Jewish Ethiopian women were given contraceptive injections before immigrating to Israel and after arrival. The result: a 50 percent decline in birthrate, and a ‘missing generation’ of Ethiopian children.”
“This story reeks of racism, paternalism and arrogance.”
The birthrate among Ethiopians in Israel decreased by a dramatic 50% in the last decade, and Israeli journalist Gal Gabai wanted to know why. She investigated the issue for “Vacuum,” her documentary series on Israeli Educational Television, and she discovered some things that left her very uncomfortable — and will surely leave others equally so.
Educational Television posted Gabai’s 25-minute report, titled “Where did the children disappear to?” on YouTube on December 6, two days before it was scheduled to air on channel 23.
In her attempt to find out what the story was behind the shocking statistic, Gabai interviewed Ethiopian women immigrants and learned from them that they were given Depo-Provera (a contraceptive injection containing the hormone progestin administered once every three months) against their will. While some did not understand what the shots were for, others felt pressured into taking them in response to alleged threats that they would otherwise not be allowed to immigrate to Israel. The shots began in the refugee camps in Gondar, continued in the transition camps in Addis Ababa, and continued on after their arrivals in Israel. According to the women’s testimony, this continuity appears to have been a coordinated effort between the medical staff at the clinics in Ethiopia run by the JDC and doctors in Israeli hospitals and clinics.
The women, it seems, were never given proper family planning counseling outlining the various birth control methods, nor were they given the chance to choose the one with which they felt most comfortable. What were they given? The clear message that life would be very hard for them if they were to have large families in Israel.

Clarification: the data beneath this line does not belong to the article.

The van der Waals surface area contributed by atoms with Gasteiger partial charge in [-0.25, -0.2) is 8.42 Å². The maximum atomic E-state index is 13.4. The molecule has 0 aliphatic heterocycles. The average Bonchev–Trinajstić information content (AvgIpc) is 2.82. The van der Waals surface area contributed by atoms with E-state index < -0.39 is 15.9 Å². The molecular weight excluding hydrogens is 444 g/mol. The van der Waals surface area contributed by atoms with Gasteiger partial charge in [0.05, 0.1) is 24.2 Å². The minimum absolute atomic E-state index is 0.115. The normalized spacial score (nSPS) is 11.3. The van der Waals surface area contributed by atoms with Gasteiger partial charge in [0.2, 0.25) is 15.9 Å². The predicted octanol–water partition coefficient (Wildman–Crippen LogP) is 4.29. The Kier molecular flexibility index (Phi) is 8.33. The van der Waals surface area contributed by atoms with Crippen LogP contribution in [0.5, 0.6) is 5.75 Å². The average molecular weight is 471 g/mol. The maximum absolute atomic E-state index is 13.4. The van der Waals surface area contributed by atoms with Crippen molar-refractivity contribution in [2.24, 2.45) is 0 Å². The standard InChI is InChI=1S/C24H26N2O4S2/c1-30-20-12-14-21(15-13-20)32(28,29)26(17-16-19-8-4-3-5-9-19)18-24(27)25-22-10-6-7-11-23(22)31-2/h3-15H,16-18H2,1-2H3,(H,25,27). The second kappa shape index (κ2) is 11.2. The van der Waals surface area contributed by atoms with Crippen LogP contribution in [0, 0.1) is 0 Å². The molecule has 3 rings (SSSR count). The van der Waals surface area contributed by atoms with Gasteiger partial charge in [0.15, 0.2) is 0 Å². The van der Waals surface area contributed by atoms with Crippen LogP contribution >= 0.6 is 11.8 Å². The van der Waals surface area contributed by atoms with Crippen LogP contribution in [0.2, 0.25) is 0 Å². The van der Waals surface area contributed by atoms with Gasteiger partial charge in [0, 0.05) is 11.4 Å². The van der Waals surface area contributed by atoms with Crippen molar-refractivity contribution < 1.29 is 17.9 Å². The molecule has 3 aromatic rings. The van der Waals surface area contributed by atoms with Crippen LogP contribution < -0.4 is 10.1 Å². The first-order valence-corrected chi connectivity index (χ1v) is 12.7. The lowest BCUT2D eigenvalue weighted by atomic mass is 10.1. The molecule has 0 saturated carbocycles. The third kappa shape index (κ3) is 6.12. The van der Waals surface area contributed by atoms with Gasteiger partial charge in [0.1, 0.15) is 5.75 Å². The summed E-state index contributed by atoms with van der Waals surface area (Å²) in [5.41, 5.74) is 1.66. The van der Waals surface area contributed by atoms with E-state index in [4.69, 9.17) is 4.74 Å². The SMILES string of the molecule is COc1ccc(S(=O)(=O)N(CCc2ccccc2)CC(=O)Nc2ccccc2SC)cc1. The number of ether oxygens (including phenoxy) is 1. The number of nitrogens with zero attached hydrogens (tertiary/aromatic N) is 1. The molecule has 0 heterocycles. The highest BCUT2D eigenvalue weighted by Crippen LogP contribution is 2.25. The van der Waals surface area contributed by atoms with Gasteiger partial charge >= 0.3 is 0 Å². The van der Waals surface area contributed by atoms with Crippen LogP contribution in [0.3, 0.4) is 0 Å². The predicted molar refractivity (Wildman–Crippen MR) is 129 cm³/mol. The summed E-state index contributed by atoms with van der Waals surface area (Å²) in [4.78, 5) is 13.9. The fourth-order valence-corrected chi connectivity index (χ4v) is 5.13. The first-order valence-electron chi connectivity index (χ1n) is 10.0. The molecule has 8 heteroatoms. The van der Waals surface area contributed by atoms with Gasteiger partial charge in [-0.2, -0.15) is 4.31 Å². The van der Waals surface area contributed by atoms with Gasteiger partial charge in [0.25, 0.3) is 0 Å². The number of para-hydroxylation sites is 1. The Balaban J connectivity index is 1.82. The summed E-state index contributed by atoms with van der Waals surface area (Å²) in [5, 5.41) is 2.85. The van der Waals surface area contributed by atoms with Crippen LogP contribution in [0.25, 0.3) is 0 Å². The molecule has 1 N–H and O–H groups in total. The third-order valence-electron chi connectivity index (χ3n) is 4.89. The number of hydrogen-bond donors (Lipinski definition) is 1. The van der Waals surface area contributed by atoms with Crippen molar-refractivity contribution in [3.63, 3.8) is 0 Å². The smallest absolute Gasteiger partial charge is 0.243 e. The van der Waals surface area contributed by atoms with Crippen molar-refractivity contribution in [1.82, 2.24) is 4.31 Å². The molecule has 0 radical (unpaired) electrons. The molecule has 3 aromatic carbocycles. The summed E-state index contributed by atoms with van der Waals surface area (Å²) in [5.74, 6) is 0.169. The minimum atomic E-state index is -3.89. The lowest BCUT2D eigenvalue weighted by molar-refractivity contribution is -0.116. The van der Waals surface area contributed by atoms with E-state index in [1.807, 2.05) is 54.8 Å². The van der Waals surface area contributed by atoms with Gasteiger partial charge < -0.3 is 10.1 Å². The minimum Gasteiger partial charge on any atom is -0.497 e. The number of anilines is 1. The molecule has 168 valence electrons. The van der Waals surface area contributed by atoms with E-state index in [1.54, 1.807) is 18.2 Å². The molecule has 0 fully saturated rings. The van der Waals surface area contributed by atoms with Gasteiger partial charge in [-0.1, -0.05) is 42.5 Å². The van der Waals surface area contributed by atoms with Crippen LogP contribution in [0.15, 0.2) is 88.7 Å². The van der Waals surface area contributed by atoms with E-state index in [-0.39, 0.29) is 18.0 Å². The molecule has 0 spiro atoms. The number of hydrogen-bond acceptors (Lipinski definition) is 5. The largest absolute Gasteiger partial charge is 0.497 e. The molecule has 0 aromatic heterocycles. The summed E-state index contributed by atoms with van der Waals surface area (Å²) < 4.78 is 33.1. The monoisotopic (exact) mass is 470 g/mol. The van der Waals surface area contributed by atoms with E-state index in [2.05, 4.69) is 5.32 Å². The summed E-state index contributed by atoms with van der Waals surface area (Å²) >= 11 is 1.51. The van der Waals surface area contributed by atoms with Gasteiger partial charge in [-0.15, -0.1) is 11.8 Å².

“The shots began in the refugee camps in Gondar, continued in the transition camps in Addis Ababa, and continued on after their arrivals in Israel.”
Some of the women interviewed said they were told that birth control pills were not suitable for them because they were not capable of remembering to take them daily. Video shot with a hidden camera during an Israeli health clinic visit by an Ethiopian immigrant, during which she gets a Depo-Provera shot, indeed documents healthcare providers expressing this exact opinion of Ethiopian women.
Gabai interviewed a female gynecologist who expressed shock at hearing that just about all Ethiopian women are given Depo-Provera shots, saying that it is rarely prescribed and usually recommended only for women who are institutionalized or developmentally disabled (in other words, women who cannot be relied upon to practice other methods responsibly). A male medical expert, however, said Depo-Provera is no big deal and that he had heard that it was the primary means of birth control in Ethiopia in general.